Probably we're strong enough to accept the play's subject without quite so much outrageousness. Harper decides, for example, that if she is going to be exiled, she's going to dress like a Russian, and to storm around with a Russian flag, speaking only Russian. Her revenge on her father includes making friends with street people which she brings into his office to steal every single thing, to the last paper clip.
It's too much. But its heart is in the right place, and it reminds us much that we probably already know about the pain of life and the way we often try to hide from pain by hurting or by pushing away others.
David Hyde Pierce, probably best known for portraying Niles Crane in the long-lived television series ''Frasier,'' brings his famous talent for scorn and disdain to bear in the role of Paul. But he also shows us a man who knows he's fighting the wrong people with the wrong weapons and who struggles to find the right ones, before it's too late.
Firecracker Rosie Perez is miscast as Paul's bestselling author, and the hints of romance between her character and Paul just don't strike any sparks.
Michael Chernus, who has graced stages at Chautauqua himself, is enjoyable as the goofy office assistant, and is so likeable we were almost ready to accept him as ever having possibly been hired in a big-money industry.
The play has recently ended its run at the Manhattan Theatre Club, in the beautiful small theater at New York City Center Stage. Todd Rosenthal's elaborate and beautiful design certainly brought some realism to the zany script, and reminded us how much was accomplished with so little at Chautauqua.
Director Leigh Silverman seems to have just allowed the play to zip off in various directions, rather than encourage it to rein in its excesses and emphasize its powerful core.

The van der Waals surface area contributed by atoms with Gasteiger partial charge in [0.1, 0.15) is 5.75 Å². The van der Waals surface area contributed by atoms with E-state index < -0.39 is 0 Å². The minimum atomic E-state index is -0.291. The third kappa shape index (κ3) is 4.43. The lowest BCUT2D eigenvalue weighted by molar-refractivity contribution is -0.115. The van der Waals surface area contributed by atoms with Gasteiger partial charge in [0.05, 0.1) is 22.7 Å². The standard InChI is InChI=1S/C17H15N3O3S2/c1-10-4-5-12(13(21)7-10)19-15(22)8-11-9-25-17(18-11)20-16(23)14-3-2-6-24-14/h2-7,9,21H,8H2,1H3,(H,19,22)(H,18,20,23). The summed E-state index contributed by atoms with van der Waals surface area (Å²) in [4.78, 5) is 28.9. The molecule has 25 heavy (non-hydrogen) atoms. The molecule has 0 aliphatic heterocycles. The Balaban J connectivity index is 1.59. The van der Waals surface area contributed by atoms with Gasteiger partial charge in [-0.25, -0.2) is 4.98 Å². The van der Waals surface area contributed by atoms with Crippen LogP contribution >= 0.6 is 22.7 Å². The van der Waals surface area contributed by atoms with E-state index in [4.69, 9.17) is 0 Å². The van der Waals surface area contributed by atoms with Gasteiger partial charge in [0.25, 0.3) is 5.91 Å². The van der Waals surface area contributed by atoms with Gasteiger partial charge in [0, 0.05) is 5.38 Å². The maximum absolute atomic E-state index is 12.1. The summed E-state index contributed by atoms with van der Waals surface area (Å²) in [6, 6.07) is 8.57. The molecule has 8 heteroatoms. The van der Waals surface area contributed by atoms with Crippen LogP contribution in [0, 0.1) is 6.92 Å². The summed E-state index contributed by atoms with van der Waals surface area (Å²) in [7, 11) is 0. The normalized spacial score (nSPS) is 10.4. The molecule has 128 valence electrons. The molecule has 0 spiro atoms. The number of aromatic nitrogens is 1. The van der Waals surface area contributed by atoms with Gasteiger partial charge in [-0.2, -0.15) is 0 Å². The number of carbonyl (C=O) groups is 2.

If you go to theater to evaluate and appreciate the professionalism involved, it was possible to have a wonderful time at ''Close Up Space.'' I did. Anyone who went to be amused without needing to engage probably didn't.
''Rx'' by Kate Fodor, started at Chautauqua as an indictment of Big Pharma, the pharmaceutical industry. Like Ms. Fodor's earlier Chautauqua effort ''100 Saints You Should Know,'' which also transferred to New York and which we also covered both at Chautauqua and in New York City, the play's great strength is its generous respect for the humanity, behind most of the behavior we all display.
Ms. Fodor started her life as a writer, as a journalist, covering developments and realities in the industry which produces our medicines and health-related products and equipment.
One thing which clearly troubled her about her experience, she told me back then, was the realization that anything the industry cured meant that they had a short stream of income from the patient or his insurance, until the condition was cured, and then nothing more. It was more profitable to produce medications which were attractive to people whose lives weren't in danger, so they could continue buying them for decades.